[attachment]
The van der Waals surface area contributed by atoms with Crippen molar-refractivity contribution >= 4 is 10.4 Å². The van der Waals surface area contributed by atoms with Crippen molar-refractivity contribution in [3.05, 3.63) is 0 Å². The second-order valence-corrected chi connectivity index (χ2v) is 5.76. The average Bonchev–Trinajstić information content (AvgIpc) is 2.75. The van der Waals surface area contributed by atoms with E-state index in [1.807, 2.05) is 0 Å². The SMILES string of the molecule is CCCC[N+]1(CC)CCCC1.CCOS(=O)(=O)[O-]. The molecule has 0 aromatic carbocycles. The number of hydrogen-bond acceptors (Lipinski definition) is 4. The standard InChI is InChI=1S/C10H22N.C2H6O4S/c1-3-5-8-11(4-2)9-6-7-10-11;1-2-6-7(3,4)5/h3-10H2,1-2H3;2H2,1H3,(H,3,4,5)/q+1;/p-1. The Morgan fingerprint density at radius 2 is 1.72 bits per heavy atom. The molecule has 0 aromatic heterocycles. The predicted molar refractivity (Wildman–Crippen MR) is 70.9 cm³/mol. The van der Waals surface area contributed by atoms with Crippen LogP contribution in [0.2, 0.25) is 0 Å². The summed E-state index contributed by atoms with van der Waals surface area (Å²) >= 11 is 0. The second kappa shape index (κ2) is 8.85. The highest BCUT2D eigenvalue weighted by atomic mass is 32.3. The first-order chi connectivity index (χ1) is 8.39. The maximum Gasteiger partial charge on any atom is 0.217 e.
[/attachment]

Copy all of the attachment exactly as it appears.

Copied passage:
The van der Waals surface area contributed by atoms with Crippen molar-refractivity contribution >= 4 is 10.4 Å². The van der Waals surface area contributed by atoms with Crippen molar-refractivity contribution in [3.05, 3.63) is 0 Å². The second-order valence-corrected chi connectivity index (χ2v) is 5.76. The average Bonchev–Trinajstić information content (AvgIpc) is 2.75. The van der Waals surface area contributed by atoms with E-state index in [1.807, 2.05) is 0 Å². The SMILES string of the molecule is CCCC[N+]1(CC)CCCC1.CCOS(=O)(=O)[O-]. The molecule has 0 aromatic carbocycles. The number of hydrogen-bond acceptors (Lipinski definition) is 4. The standard InChI is InChI=1S/C10H22N.C2H6O4S/c1-3-5-8-11(4-2)9-6-7-10-11;1-2-6-7(3,4)5/h3-10H2,1-2H3;2H2,1H3,(H,3,4,5)/q+1;/p-1. The Morgan fingerprint density at radius 2 is 1.72 bits per heavy atom. The molecule has 0 aromatic heterocycles. The predicted molar refractivity (Wildman–Crippen MR) is 70.9 cm³/mol. The van der Waals surface area contributed by atoms with Crippen LogP contribution in [0.2, 0.25) is 0 Å². The summed E-state index contributed by atoms with van der Waals surface area (Å²) >= 11 is 0. The second kappa shape index (κ2) is 8.85. The highest BCUT2D eigenvalue weighted by atomic mass is 32.3. The first-order chi connectivity index (χ1) is 8.39. The maximum Gasteiger partial charge on any atom is 0.217 e.